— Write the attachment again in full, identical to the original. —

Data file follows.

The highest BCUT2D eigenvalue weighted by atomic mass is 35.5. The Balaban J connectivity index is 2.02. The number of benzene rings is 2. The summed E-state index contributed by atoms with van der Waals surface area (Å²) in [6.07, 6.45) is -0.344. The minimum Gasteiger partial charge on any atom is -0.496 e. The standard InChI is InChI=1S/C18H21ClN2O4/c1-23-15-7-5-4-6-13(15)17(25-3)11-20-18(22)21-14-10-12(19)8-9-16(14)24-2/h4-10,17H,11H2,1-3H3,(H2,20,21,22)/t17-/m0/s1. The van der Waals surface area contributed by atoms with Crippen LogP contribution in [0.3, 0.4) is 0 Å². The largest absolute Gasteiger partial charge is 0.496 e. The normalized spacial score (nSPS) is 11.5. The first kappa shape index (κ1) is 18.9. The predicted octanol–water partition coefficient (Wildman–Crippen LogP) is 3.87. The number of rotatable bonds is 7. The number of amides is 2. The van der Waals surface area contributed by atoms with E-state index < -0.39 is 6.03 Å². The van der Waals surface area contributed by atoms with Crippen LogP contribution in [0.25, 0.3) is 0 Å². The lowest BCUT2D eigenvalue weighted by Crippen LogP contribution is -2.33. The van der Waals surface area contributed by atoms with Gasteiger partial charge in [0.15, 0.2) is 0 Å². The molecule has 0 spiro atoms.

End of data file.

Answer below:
The highest BCUT2D eigenvalue weighted by atomic mass is 35.5. The Balaban J connectivity index is 2.02. The number of benzene rings is 2. The summed E-state index contributed by atoms with van der Waals surface area (Å²) in [6.07, 6.45) is -0.344. The minimum Gasteiger partial charge on any atom is -0.496 e. The standard InChI is InChI=1S/C18H21ClN2O4/c1-23-15-7-5-4-6-13(15)17(25-3)11-20-18(22)21-14-10-12(19)8-9-16(14)24-2/h4-10,17H,11H2,1-3H3,(H2,20,21,22)/t17-/m0/s1. The van der Waals surface area contributed by atoms with Crippen LogP contribution in [0.3, 0.4) is 0 Å². The largest absolute Gasteiger partial charge is 0.496 e. The normalized spacial score (nSPS) is 11.5. The first kappa shape index (κ1) is 18.9. The predicted octanol–water partition coefficient (Wildman–Crippen LogP) is 3.87. The number of rotatable bonds is 7. The number of amides is 2. The van der Waals surface area contributed by atoms with E-state index < -0.39 is 6.03 Å². The van der Waals surface area contributed by atoms with Crippen LogP contribution in [0.25, 0.3) is 0 Å². The lowest BCUT2D eigenvalue weighted by Crippen LogP contribution is -2.33. The van der Waals surface area contributed by atoms with Gasteiger partial charge in [0.15, 0.2) is 0 Å². The molecule has 0 spiro atoms.